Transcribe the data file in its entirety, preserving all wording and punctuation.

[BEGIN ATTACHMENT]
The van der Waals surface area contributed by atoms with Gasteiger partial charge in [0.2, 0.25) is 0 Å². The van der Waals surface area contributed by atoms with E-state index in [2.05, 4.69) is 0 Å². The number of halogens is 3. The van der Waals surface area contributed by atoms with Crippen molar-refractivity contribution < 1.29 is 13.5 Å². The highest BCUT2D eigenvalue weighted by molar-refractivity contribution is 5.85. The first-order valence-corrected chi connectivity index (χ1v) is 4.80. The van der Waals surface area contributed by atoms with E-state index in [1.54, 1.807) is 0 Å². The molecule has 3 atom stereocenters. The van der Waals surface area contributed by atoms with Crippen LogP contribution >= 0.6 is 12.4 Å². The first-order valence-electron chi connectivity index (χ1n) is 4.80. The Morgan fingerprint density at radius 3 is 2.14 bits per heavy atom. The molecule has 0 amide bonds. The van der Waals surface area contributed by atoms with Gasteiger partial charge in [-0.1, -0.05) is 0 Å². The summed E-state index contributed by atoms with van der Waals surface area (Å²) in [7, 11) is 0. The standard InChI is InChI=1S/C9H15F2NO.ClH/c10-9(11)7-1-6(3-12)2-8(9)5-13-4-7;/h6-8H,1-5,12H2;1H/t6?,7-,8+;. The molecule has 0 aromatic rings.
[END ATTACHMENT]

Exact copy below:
The van der Waals surface area contributed by atoms with Gasteiger partial charge in [0.2, 0.25) is 0 Å². The van der Waals surface area contributed by atoms with E-state index in [2.05, 4.69) is 0 Å². The number of halogens is 3. The van der Waals surface area contributed by atoms with Crippen molar-refractivity contribution < 1.29 is 13.5 Å². The highest BCUT2D eigenvalue weighted by molar-refractivity contribution is 5.85. The first-order valence-corrected chi connectivity index (χ1v) is 4.80. The van der Waals surface area contributed by atoms with E-state index in [1.54, 1.807) is 0 Å². The molecule has 3 atom stereocenters. The van der Waals surface area contributed by atoms with Crippen LogP contribution >= 0.6 is 12.4 Å². The first-order valence-electron chi connectivity index (χ1n) is 4.80. The Morgan fingerprint density at radius 3 is 2.14 bits per heavy atom. The molecule has 0 amide bonds. The van der Waals surface area contributed by atoms with Gasteiger partial charge in [-0.1, -0.05) is 0 Å². The summed E-state index contributed by atoms with van der Waals surface area (Å²) in [7, 11) is 0. The standard InChI is InChI=1S/C9H15F2NO.ClH/c10-9(11)7-1-6(3-12)2-8(9)5-13-4-7;/h6-8H,1-5,12H2;1H/t6?,7-,8+;. The molecule has 0 aromatic rings.